Moore, who made more than 30 films, was the fifth African-American to receive an Academy Award nomination – a Best Supporting Actress nod for playing Annie Johnson, a housekeeper (to Lana Turner) whose light-skinned daughter (Susan Kohner) passes for white.
"Annie was a good role for me," Moore said in a 2005 interview. "I have been in a lot of pictures. However, most of them consisted of my opening doors for white people."
Although Moore said she did a lot of crying while shooting the picture, director Douglas Sirk was patient with her.
"There were times I was so nervous the muscles were jumping in my face," she added. "I cried a lot in the making of this movie because it was real easy for me to cry. I had a lot to cry about. Conditions for black actors were unbelievable back then. Very few actors got the opportunity to hone their craft in the same way white actors did."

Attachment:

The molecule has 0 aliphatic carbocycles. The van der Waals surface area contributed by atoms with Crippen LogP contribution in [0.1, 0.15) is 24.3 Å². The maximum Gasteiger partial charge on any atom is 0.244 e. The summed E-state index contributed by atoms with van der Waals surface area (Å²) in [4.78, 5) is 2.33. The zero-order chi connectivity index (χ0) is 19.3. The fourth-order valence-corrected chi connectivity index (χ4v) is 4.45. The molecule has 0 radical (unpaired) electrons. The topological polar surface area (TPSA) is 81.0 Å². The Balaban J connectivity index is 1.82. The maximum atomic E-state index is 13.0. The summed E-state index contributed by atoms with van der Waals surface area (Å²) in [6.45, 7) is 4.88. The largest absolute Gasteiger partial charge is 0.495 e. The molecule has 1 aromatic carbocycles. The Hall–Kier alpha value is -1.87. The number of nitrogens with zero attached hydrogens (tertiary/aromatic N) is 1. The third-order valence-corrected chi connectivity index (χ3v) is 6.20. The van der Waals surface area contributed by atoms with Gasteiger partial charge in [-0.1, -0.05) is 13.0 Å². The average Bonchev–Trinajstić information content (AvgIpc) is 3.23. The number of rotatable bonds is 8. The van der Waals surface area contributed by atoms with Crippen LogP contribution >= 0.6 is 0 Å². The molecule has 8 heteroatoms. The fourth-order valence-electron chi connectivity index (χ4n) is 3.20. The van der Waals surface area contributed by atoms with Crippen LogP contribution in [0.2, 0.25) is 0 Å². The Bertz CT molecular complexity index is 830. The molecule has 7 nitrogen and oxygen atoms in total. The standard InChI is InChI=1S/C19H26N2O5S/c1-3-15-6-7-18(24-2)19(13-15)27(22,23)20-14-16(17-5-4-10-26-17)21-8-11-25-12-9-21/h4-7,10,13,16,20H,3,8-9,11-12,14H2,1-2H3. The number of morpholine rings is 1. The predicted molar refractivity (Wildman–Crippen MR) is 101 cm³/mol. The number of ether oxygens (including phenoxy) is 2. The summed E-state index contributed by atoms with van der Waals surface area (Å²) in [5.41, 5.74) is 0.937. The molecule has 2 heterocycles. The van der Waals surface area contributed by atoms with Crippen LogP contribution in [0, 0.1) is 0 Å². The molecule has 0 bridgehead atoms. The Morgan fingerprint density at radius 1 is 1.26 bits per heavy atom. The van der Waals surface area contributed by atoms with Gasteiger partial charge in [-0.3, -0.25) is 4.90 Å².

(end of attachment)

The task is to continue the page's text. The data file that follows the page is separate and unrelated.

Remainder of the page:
Costar Kohner told the Hollywood Reporter on Wednesday, after hearing of Moore's death, "I would speak to her every year on her birthday, so I last spoke to her Oct. 19. ... We were very fond of each other. ... She was a very, very good actress and a lovely human being and had a wonderful sense of humor."
According to the Los Angeles Times, survivors include a step-grandson, Kirk Kahn, and two nephews. Moore's husband, Charles Burris, is reported to have died in 2001.
Additional reporting by STEPHEN M. SILVERMAN